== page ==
November 08, 2005

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Hardtalking Donald Tsang

Clearly The Don is enjoying his overseas jaunt. According to the SCMP, he's just revealed the major barrier to universal suffrage in Hong Kong:

Hong Kong has to convince Beijing that universal suffrage would not bring a "foreign" element to the city, Chief Executive Donald Tsang Yam-kuen says. Speaking in an interview with Stephen Sackur on BBC World's programme Hardtalk, Mr Tsang spelled out the key condition for achieving full democracy.

Asked if he believed Beijing wanted Hong Kong to move quickly to universal suffrage, Mr Tsang said: "I believe this is something [about which] they will need to be persuaded. As soon as we are able to demonstrate that Hong Kong will not splinter off into some foreign element with the nation as a whole, I think we will be there."

That shouldn't be too hard to do? Unless "foreign elements" means democrats, in which case we have a perfect example of circular logic. Below the jump are the relevant parts of the Basic Law. No foreign elements there. Bring on universal suffrage!

The absurdities keep coming too. Last week it was those unruly British soldiers as compared to the angelic PLA garrison we have now (mind you, the PLA are restricted to barracks and couldn't afford the cab fare to Wanchai if they were released, but nevermind):

...he told the BBC the city had had no elections in 140 years of colonial rule. "We started rather late in the day. Look at the progress we have made in eight years."
Hong Kong also didn't have electricity 140 years ago, but look at the progress we've made since then.

Most revealingly, The Don plants himself firmly on the fence when it comes to telling us who he represents:

As chief executive, I am responsible to the people of Hong Kong. I also have a responsibility to [Beijing]."
The question remains to whom is he more responsible: the seven million people of Hong Kong or the seventy cadres in Beijing?

Article 44 of the Basic Law

The Chief Executive of the Hong Kong Special Administrative Region shall be a Chinese citizen of not less than 40 years of age who is a permanent resident of the Region with no right of abode in any foreign country and has ordinarily resided in Hong Kong for a continuous period of not less than 20 years.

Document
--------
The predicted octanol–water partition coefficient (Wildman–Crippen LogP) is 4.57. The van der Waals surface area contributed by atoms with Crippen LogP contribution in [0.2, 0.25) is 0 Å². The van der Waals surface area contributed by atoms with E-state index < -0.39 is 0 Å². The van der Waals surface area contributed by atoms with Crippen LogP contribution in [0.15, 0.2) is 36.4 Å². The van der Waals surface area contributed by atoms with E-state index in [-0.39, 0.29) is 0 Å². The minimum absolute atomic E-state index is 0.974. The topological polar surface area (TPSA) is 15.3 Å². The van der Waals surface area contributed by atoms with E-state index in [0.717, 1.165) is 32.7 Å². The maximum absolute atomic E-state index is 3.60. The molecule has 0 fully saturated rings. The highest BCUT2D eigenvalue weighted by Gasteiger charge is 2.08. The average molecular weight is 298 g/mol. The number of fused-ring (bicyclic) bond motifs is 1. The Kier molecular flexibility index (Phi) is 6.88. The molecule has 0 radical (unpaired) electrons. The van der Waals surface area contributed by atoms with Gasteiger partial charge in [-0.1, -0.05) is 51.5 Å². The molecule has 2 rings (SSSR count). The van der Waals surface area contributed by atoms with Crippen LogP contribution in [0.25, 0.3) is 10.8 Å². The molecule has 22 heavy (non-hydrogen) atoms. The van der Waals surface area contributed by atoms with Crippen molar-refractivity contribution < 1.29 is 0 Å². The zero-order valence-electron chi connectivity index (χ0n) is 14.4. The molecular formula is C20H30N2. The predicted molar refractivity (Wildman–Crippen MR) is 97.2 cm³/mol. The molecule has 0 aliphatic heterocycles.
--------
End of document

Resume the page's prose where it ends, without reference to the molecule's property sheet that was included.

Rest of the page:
Article 45 of the Basic Law

The Chief Executive of the Hong Kong Special Administrative Region shall be selected by election or through consultations held locally and be appointed by the Central People's Government.

The method for selecting the Chief Executive shall be specified in the light of the actual situation in the Hong Kong Special Administrative Region and in accordance with the principle of gradual and orderly progress. The ultimate aim is the selection of the Chief Executive by universal suffrage upon nomination by a broadly representative nominating committee in accordance with democratic procedures.

Article 67 of the Basic Law

The Legislative Council of the Hong Kong Special Administrative Region shall be composed of Chinese citizens who are permanent residents of the Region with no right of abode in any foreign country. However, permanent residents of the Region who are not of Chinese nationality or who have the right of abode in foreign countries may also be elected members of the Legislative Council of the Region, provided that the proportion of such members does not exceed 20 percent of the total membership of the Council.

Anyone see any foreign elements?

posted by Simon on 11.08.05 at 08:48 AM in the Hong Kong democracy/politics category.


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Hard Talking Darth Bowtie
Excerpt: Following up on Simon's post, let me direct non-SCMP subscribers to the BBC site for a summary of the program. First, let me comment that I think the "foreign element" is a bit of code as Martin Lee Chu-ming heads to Washington, DC in the wake of Darth B
Weblog: Daai Tou Laam Diary
Tracked: November 8, 2005 01:45 PM


Yes Simon, and it also totally ignores the compadres across the Straits that have gone Democratic with a big 'D'. Are they foreign? If they are, does that not imply they are a sovereign state?:)

I am being facetious of course, but really there is nothing alien about Chinese culture and democracy. Culture changes - just look at Max Weber's characterization of Confucian cultures as being mired in imperial despotism. Things move on, and democracy is a system, not a cultural import.

posted by: HK Dave on 11.08.05 at 11:12 AM [permalink]

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